Monday, July 10, marks the 75th anniversary of the opening of the "trial of the century," the Scopes monkey trial in Dayton, Tennessee, at which schoolteacher John Scopes was fined for teaching evolutionary theory in defiance of a state statute. The Scopes trial left a lasting impression on American culture, in part because it was the first modern media event, elaborately covered by newspaper and radio, and in part because science and religion were pitted against each other.

Beliefnet has compiled an extensive collection of documents, transcripts, and articles about the Scopes trial and the 1999 decision by the Kansas Board of Education advising some schools not to teach Darwinism (see links to the right).

We are much more scientifically informed today than in 1925. What might the Scopes trial be like if it were held today?

DAYTON, TENN., July 10, 2000 (AP)--Thousands jammed the steps of the Rhea County Courthouse on the opening day of the trial of Jessica Scopes, granddaughter of John Scopes and a part-time biology teacher at the town's Central High School, who is accused of teaching creationism in violation of state and federal law.

Demonstrators for and against Scopes were joined by hundreds of journalists from around the world. Scopes was arrested after volunteering to serve as the defendant in a test case sought by Focus on the Family, a fundamentalist group run by James Dobson. "It is an outrage that in the United States today, schools can teach children about sex and DNA and evolving monkeys but cannot tell them about the Garden of Eden," Dobson told a press conference held at a basketball arena, the only local structure large enough to accommodate all the journalists present.

The Supreme Court ruled in 1968 that states cannot prohibit the teaching of evolution in public schools. Some states responded by enacting laws saying evolution and creation theories would be taught side by side. But the Supreme Court ruled in 1986 that public schools cannot teach divine-creation theories at all, because such theories inherently promote religion.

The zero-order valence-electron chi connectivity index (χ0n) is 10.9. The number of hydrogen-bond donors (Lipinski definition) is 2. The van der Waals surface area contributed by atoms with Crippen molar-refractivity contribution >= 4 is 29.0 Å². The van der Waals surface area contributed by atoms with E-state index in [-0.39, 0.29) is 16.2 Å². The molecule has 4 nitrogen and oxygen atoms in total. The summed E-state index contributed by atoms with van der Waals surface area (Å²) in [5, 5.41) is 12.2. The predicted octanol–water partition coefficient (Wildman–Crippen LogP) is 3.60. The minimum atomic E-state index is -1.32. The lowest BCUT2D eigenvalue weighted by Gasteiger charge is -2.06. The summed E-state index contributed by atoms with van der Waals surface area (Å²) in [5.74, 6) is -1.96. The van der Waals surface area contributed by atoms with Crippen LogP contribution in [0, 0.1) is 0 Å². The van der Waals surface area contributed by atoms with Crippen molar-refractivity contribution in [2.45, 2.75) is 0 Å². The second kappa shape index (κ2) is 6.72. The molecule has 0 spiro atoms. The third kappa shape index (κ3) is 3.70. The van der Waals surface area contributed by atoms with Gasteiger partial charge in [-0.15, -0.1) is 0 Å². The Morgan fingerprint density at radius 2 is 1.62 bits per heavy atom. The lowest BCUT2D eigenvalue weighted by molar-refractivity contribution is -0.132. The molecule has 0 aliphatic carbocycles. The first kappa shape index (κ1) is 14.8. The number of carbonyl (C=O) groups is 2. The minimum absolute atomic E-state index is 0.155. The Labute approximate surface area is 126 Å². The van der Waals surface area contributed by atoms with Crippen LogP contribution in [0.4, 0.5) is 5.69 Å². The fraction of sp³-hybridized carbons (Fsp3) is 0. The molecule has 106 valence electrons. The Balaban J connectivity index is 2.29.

To protest this situation, Scopes deliberately brought a creationism book into class, held it up, and said the words "God created humanity" as federal marshals looked on. She was immediately taken into custody, though processing of the arrest was interrupted repeatedly as Scopes and the officers paused to sign autographs, give CNN interviews, and pose for souvenir pictures with students.

Speaking at a campaign stop, Vice President Gore declared, "If we're going to make America a fully digitized, LAN-compatible, wireless networked country for the 21st century, we must have nothing but the best scientific education in our schools." Gore quickly added, "Buddhist creation stories are fine, though."

Governor Bush of Texas released a prepared statement that read, "This is a matter for the states, for the states to--and I believe this sincerely--God and country, sure, but science is really out there, and anyway, Tennessee is one of the states."

One of the central issues in the case is expected to be the fact that in the 75 years since the first Scopes trial, biologists have discovered a great deal but still have not found any explanation for the origin of life. (Darwin's theories apply only to how living things that already exist react to changes in their environments; natural selection theory says nothing about how life itself began, which Darwin considered an impenetrable mystery.) Critics of evolutionary theory says this leaves open the possibility that a creator God started the process of evolution. Also, they charge, Darwinianism has become a new dogma, which now seeks to repress religious thought in the same way that churches once tried to repress evolution.

In a shift from the first Scopes trial, the pro-creationism forces are expected to make heavy use of scientific evidence. The Scopes defense team, led by former federal judge Kenneth Starr, plans to present credentialed, scientific witnesses who will testify that, contrary to the popular conception, science has hardly disproved the possibility of divine creation. Among the witnesses the Scopes defense will present:

· Michael Behe, a professor of biochemistry at Lehigh University. He will testify that at its cellular level, life is "irreducibly complex" and therefore could not have come into existence without the aid of some higher intelligence.

· Thomas Cech of the University of Colorado, a Nobel Prize winner in biology and originator of the theory that the first living organisms were based on RNA, a precursor of DNA. He will testify that the origin of life is so improbable, it must have been "a near miracle."

· Stephen Jay Gould, a zoologist at Harvard University and a past president of the American Academy for the Advancement of Science. Gould has often criticized natural selection theory and will testify that the idea that evolution solves all riddles of biology is "Darwinian fundamentalism," a new dogma replacing the old.